With the 2020 General Assembly in Annapolis just around the corner, The Enterprise checked in with local state legislators to share some of the bills they plan to support or monitor this year, including keeping an eye on changes to state education funding, creating stiffer penalties for stealing firearms and increased punishments for sexual abuse.
Del. Brian Crosby (D-St. Mary’s) discussed legislation that he is eager to support during his Dec. 12 town hall in Lexington Park.
He spoke of a micro-business bill that would expedite the payment process of employees of small businesses, especially ones trying to do business with Historic St. Mary’s City and St. Mary’s College of Maryland.
He also mentioned a bill focusing on aquaculture water column leases granting waterfront property owners the ability to purchase a water column lease out to 150 feet from their property before a commercial enterprise could purchase it to grow and harvest oysters.
“What we are finding is water column leases are getting purchased up, and then these commercial fisheries essentially are going in front of waterfront property owners’ docks where they are trying to get boats in and out, and additionally it just causes some frustration among people, and we are just trying to find a compromise there,” Crosby said at last month’s town hall.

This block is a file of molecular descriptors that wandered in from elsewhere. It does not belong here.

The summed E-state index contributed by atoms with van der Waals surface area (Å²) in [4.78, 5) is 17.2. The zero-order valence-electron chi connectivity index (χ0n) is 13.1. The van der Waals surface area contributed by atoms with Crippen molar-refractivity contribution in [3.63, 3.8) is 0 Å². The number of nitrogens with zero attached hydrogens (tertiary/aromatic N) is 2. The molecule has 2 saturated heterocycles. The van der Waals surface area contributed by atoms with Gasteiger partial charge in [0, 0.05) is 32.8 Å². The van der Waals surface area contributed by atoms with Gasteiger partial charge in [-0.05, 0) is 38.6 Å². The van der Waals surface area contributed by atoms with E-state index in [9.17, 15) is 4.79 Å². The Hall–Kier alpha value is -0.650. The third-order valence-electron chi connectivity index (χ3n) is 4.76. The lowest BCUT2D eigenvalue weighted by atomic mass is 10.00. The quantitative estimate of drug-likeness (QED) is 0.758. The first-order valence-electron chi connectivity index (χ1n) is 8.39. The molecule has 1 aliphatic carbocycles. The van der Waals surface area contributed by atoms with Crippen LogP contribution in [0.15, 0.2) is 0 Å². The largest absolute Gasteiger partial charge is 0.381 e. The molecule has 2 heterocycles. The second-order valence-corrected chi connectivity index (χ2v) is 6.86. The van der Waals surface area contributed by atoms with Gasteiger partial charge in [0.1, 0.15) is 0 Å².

Other bills he mentioned included a charitable immunity exemption which would, in instances of sexual abuse and sexual misconduct, remove the charitable immunity cap of $50,000 so aggressors cannot “hide behind a charity to have an organization promoting sexual misconduct,” and an indecent exposure penalty that would differentiate indecent exposure between an adult and a minor, warranting a more severe penalty for the act.
Crosby told The Enterprise last week in a phone interview that he will also be bringing forth a couple of bills supporting veterans that will be “popular amongst the community,” one of which is still being drafted but would stop an auto insurance policyholder as being rated as having a lapse in coverage if that lapse took place due to being deployed overseas while serving in the U.S. military.
With over 10,000 veterans in the county as of 2018, Crosby, an Army veteran, said he believed that the bill would be “relevant to the area.”
Del. Matt Morgan (R-St. Mary’s) said in a phone interview last week that when the General Assembly starts its 90-day session on Jan. 8, he will be supporting a bill that would increase the penalty for the theft of a firearm.
“We want to change that from a misdemeanor to a felony,” Morgan said, mentioning that when it comes to mass shootings “a lot of those guns [involved] are stolen.”
He said, “There has been little to no effect with gun control … the problem is with criminals.”
Morgan is also in favor of a bill that would require local detention centers in the state to notify U.S. Immigration and Customs Enforcement when an immigrant living in the country illegally is brought into custody.
“There have been high-profile crimes throughout the state that should have never taken place … this bill would make it so that when a person crosses the border illegally and then commits a violent crime, they will be deported from jail” on administrative warrants, he said.
Morgan claimed that there is no current policy in place regarding the notification of ICE in some jurisdictions, and often dangerous criminals are released back on the street.
The delegate also specified that the Kirwan Commission may be one of the biggest issues facing the Maryland General Assembly.